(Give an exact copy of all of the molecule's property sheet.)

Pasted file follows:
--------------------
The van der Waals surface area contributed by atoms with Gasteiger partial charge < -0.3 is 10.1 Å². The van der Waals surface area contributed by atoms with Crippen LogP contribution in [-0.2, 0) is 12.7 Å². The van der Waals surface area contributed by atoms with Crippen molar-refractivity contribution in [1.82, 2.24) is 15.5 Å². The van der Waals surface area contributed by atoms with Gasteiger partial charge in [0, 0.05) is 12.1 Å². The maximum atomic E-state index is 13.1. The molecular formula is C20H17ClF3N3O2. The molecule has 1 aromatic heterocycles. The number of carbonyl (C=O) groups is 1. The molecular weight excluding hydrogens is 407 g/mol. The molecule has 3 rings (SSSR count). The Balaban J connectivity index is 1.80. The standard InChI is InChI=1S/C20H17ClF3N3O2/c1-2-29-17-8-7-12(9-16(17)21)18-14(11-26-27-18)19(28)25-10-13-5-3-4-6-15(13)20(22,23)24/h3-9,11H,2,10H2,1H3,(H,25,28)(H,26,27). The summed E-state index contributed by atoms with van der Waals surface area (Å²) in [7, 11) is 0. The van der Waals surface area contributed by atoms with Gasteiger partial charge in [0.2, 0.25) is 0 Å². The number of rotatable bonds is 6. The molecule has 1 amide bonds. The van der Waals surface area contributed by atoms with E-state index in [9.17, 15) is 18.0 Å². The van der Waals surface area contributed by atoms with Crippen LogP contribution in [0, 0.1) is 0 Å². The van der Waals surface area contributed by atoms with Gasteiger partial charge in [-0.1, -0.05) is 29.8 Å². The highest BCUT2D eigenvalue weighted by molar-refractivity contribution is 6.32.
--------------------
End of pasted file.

The van der Waals surface area contributed by atoms with Gasteiger partial charge < -0.3 is 10.1 Å². The van der Waals surface area contributed by atoms with Crippen LogP contribution in [-0.2, 0) is 12.7 Å². The van der Waals surface area contributed by atoms with Crippen molar-refractivity contribution in [1.82, 2.24) is 15.5 Å². The van der Waals surface area contributed by atoms with Gasteiger partial charge in [0, 0.05) is 12.1 Å². The maximum atomic E-state index is 13.1. The molecular formula is C20H17ClF3N3O2. The molecule has 1 aromatic heterocycles. The number of carbonyl (C=O) groups is 1. The molecular weight excluding hydrogens is 407 g/mol. The molecule has 3 rings (SSSR count). The Balaban J connectivity index is 1.80. The standard InChI is InChI=1S/C20H17ClF3N3O2/c1-2-29-17-8-7-12(9-16(17)21)18-14(11-26-27-18)19(28)25-10-13-5-3-4-6-15(13)20(22,23)24/h3-9,11H,2,10H2,1H3,(H,25,28)(H,26,27). The summed E-state index contributed by atoms with van der Waals surface area (Å²) in [7, 11) is 0. The van der Waals surface area contributed by atoms with Gasteiger partial charge in [0.2, 0.25) is 0 Å². The number of rotatable bonds is 6. The molecule has 1 amide bonds. The van der Waals surface area contributed by atoms with E-state index in [9.17, 15) is 18.0 Å². The van der Waals surface area contributed by atoms with Crippen LogP contribution in [0, 0.1) is 0 Å². The van der Waals surface area contributed by atoms with Gasteiger partial charge in [-0.1, -0.05) is 29.8 Å². The highest BCUT2D eigenvalue weighted by molar-refractivity contribution is 6.32.